Keyboards: Find the one that clicks for you in 2021

If you're a gamer, then you know how important it is to have the best gaming keyboard to compliment your setup. A great gaming keyboard can make all the difference in-game, giving you an edge over your opponents.

Choosing one may seem like a daunting task, but we've got you covered!

In this guide, we'll be going through some of the most important factors and breaking down features so when choosing between them, there'll be no question about which one is right for you!

Let's get started...

 

Table of Contents

  1. Best keyboard layout for gaming
    1. Full Size
    2. TenKeyLess (TKL)
    3. Compact (75% and less)
  2. Best keyboard type for gaming
    1. Mechanical Switches
    2. Optical Switches
    3. Membrane Switches
  3. Key switch types
    1. Linear
    2. Tactile
    3. Clicky
  4. What are the best keycaps?
    1. Material
    2. Profile
    3. Compatibility
  5. Most important features of a gaming keyboard
    1. Macro Keys
    2. Anti-Ghosting
    3. Key Rollover
    4. Nice-to-haves
  6. Wired or Wireless gaming keyboard?
  7. Gaming keyboard ergonomics
  8. Appearance
  9. Which gaming keyboard brand is best?
    1. Full Size
    2. TenKeyLess (TKL)
    3. Compact (75% and less)
  10. How much do gaming keyboards cost?
  11. Conclusion

1. Best keyboard layout for gaming

This area can be tricky, as it generally comes down to personal preference, particularly on the smaller compact layouts. However, it's worth considering what the primary use of the keyboard will be, with regards to game genre, portability for LAN events, and any other less important aspects of your life, such as work. 🤪

a. Full Size

There are two types of full size keyboards, the standard with around 104 keys in total, offering arrow keys, function keys and number pad. Next, there's the plus-size (a.k.a. Full Size Premium), which provides everything in the standard version but also has dedicated macro and media keys.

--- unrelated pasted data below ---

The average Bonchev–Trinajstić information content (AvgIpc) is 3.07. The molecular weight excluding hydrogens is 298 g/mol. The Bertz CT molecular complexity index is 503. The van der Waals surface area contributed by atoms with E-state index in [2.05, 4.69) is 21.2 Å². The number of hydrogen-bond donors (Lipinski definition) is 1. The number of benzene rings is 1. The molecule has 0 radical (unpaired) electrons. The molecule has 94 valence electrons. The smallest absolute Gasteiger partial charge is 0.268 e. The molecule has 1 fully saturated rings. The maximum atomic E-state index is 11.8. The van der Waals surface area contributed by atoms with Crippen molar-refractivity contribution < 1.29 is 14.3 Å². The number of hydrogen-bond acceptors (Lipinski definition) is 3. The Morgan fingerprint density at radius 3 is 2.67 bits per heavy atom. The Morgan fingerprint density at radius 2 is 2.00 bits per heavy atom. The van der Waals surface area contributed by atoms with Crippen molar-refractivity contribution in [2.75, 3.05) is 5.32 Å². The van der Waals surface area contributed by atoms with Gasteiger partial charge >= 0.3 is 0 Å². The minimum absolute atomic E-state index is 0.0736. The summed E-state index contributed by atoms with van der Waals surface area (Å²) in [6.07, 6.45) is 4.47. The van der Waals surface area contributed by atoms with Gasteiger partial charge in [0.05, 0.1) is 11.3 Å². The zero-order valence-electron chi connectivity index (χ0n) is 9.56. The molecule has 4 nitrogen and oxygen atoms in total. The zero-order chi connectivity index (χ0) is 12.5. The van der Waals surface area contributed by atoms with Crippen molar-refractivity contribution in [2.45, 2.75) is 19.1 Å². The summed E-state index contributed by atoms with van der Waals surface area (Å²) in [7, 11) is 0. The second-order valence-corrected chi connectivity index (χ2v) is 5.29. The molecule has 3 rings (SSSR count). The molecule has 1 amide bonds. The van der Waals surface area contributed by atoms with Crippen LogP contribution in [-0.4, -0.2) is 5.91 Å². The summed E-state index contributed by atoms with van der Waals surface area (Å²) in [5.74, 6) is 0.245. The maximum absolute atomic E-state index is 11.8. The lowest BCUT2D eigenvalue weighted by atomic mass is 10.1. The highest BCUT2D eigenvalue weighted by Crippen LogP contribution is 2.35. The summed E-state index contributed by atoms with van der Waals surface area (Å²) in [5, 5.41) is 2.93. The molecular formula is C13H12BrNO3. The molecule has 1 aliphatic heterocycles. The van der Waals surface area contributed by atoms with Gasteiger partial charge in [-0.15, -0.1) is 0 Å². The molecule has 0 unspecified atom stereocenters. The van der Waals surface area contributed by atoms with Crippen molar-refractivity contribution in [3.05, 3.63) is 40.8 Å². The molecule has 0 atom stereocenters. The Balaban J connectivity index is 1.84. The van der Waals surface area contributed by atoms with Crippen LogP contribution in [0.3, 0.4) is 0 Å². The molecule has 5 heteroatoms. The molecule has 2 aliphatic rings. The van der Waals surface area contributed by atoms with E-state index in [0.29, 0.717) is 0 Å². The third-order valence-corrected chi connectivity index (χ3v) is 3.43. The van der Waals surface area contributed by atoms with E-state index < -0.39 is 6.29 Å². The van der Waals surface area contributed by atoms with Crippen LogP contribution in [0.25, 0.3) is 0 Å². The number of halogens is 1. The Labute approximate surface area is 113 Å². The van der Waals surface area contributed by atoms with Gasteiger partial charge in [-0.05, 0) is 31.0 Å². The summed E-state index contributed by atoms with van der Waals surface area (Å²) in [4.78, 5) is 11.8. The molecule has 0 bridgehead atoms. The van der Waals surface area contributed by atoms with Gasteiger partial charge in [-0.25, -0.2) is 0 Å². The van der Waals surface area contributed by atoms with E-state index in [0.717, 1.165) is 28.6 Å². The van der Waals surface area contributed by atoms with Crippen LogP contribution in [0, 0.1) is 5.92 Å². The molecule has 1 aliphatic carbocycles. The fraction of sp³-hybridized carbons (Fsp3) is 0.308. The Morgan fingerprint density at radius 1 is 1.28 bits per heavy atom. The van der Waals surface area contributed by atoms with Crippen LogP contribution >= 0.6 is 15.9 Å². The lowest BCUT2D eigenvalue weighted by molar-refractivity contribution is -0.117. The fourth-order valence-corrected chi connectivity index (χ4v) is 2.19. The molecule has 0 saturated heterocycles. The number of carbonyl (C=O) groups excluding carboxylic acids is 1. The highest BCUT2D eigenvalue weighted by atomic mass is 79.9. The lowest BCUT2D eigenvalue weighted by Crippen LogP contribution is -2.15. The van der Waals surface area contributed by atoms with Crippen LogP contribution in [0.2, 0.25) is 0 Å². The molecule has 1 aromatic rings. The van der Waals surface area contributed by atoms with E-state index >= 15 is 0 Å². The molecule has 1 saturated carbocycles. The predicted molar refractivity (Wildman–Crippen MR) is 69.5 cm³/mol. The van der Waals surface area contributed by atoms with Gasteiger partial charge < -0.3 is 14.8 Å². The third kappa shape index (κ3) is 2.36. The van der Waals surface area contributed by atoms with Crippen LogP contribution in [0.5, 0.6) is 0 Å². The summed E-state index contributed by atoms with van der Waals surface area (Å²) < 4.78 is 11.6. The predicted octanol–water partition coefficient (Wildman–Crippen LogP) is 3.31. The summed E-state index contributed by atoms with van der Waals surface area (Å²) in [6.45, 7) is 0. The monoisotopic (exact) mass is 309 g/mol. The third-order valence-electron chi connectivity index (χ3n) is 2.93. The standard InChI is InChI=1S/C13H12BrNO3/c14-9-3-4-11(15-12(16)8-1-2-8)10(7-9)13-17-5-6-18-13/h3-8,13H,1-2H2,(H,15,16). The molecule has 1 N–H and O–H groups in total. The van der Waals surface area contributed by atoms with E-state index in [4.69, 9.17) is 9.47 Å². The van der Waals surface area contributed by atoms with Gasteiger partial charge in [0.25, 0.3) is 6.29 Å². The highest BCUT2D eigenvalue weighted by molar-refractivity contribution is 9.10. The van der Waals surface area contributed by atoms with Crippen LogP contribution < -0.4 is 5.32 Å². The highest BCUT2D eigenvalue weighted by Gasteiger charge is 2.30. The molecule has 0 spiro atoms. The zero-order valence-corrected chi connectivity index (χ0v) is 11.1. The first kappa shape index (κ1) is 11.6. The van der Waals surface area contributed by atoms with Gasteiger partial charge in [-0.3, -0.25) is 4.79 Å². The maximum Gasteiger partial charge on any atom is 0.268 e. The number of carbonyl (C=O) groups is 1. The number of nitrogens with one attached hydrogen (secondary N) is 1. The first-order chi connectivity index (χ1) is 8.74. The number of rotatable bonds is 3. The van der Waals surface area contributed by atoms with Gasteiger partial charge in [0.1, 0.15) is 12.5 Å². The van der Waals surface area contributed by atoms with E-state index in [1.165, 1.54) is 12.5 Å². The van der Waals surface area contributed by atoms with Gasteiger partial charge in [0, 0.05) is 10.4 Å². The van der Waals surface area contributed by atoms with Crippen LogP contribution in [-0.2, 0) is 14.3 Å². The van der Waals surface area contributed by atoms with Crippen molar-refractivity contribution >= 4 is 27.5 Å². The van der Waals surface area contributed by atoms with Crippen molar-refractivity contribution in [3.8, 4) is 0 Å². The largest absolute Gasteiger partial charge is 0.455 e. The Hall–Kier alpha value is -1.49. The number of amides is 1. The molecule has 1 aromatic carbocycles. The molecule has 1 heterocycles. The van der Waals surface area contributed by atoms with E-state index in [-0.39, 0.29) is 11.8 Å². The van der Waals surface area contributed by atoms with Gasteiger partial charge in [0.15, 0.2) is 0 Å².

There's no denying having the additional keys available in full size layouts help with productivity so this could be the go-to layout for gamers who also utilise their keyboard for work and have plenty of desk space available.

b. TenKeyLess (TKL)

TenKeyLess layouts are very popular with gamers due to the ergonomic benefits they provide with their shorter width. The narrow style enables your mouse and keyboard to be closer together, aligning your arms and shoulders which promotes a healthier posture. They consist of around 88 keys with the number pad being sacrificed.

c. 75% and less

Compact layouts within these ranges are often seen as made for the enthusiasts, however, the 60% layout is one of our most popular layouts that gamers gravitate towards. Depending on your game genre, losing the additional keys may not be an issue and the extra desk space can prove invaluable. However, if you're like me and have a strong relationship to those arrow keys, some of these layouts might not be an easy transition.

Recommendation: Although each layout has benefits depending on game genre, we would recommend starting with a TKL keyboard as it's the best of both worlds, without sacrificing too much functionality whilst benefiting from a compact design.